the church school

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The first mention of The Church School occurs in the Visitation Returns of 1754, when the schoolmaster was George Ross. The subjects taught were Holy Scripture, English, Writing and Arithmetic. The school was built by the Parish and kept in repair out of the proceeds of the church cess. The Schoolmaster was probably paid partly by the Vicar and partly by the parents of the children. There is no record of school attendance before 1821, but most children received little education, if any, and they went to work at a very early age.

The Census Returns for 1821 give the following list of estalished schools in the Parish:

A national system of elementary education was established in 1833 with the power to aid in the building of schools and to make grants to teachers. The Church School then became Carnmoney No.1 National School.

The School in those days consisted of one large room 25 feet x 16 feet, the rear extended into the Churchyard. the parents of the pupils paid 3d per week. The Schoolmaster's salary was £16 - £20 per annum. It is possible that the school was rebuilt when the present Church was built in 1856. In 1928 the school was transferred to the Board of Education.

The last Headmistress of Carnmoney School was Miss Robinson who was appointed in 1900 and retired in December 1934, just before the school closed. Miss Robinson was a devoted Church member and Sunday School teacher.

After closing as a school, the building was used by many of the church organisations, including the CLB, the Dramatic Society and the Table Tennis Club. It eventually was rented by John Robinson & Sons, monumental sculptors and then Robert Hart.

In 1980 The Old School and the old Sextons house opposite the church were demolished to accommodate the building of road, The Prince Charles Way. Canon McCappin and the Principal of Glengormley Primary School, Mr Millar Martin, thought that some part of the old school should be preserved. The arch and the trefoil window of the old school was erected in the central corridor of Glengormley Primary school.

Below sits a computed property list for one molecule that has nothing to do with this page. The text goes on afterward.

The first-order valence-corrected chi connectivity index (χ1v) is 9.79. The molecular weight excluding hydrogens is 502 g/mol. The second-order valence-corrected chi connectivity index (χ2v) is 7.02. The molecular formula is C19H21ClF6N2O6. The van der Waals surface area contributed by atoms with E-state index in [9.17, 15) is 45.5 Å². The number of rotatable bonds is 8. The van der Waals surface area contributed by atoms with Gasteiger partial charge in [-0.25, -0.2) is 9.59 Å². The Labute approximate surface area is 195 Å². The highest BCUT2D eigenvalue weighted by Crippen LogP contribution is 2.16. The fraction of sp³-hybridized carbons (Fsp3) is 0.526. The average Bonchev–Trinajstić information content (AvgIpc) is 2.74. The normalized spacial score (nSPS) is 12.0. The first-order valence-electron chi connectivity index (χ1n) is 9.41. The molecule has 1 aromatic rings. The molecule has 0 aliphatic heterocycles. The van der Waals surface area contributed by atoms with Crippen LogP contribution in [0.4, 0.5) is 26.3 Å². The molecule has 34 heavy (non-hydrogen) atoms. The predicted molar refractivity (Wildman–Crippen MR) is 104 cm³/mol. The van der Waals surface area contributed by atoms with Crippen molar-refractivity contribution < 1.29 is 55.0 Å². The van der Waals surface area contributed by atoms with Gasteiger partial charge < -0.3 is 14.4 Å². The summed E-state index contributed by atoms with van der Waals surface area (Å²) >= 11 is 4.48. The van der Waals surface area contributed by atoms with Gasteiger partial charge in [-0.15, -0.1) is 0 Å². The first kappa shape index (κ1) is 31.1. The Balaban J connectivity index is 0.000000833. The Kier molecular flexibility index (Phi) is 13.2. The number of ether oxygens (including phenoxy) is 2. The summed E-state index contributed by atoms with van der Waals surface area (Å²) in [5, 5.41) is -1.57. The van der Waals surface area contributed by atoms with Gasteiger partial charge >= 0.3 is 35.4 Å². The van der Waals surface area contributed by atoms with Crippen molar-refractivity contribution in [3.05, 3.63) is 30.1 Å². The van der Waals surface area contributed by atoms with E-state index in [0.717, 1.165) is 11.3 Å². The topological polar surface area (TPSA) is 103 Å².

Church cess - The money which the churchwardens spent on behalf of the parish was raised largely from the parish cess, a local tax on householders, and from a lesser extent from the sale of seats in the parish church. The applotment, or assessment, of the parish cess, which appears periodically in the churchwardens’ account books or the vestry minute books, is a valuable record of the local community. Following the abolition of the penal laws, membership of the general vestry was open to all householders in the parish irrespective of their religion although its proceedings were effectively controlled by the Protestant minority since all officers had to be members of the Church of Ireland.

Information for this section from the book The Carnmoney Connection - A History of Carnmoney Parish from 1796 - 1985 by Ernest V. Scott
Image kindly supplied by Sheila Harper
Thank you Jan Ferguson for sending me the photograph of the Old Church School Arch in Glengormley Primary School

Canon William McCappin and Glengormley PS Principal Mr Millar Martin with past students of Carnmoney No.1 National School and students from Glengormley Primary School.  

Front Row: Glengormley Primary School Pupils: Gillian McLaughlin, Katrina Murphy, Jan Ferguson and Joanne McLaughlin.  

Second row: ????, ????, ????, Ella Morrow, Mabel Lechy, Stella McMillan, Millar Martin. 

Back Row: ????, Canon William MCCappin, ????, Harry Morrow, and ????.  

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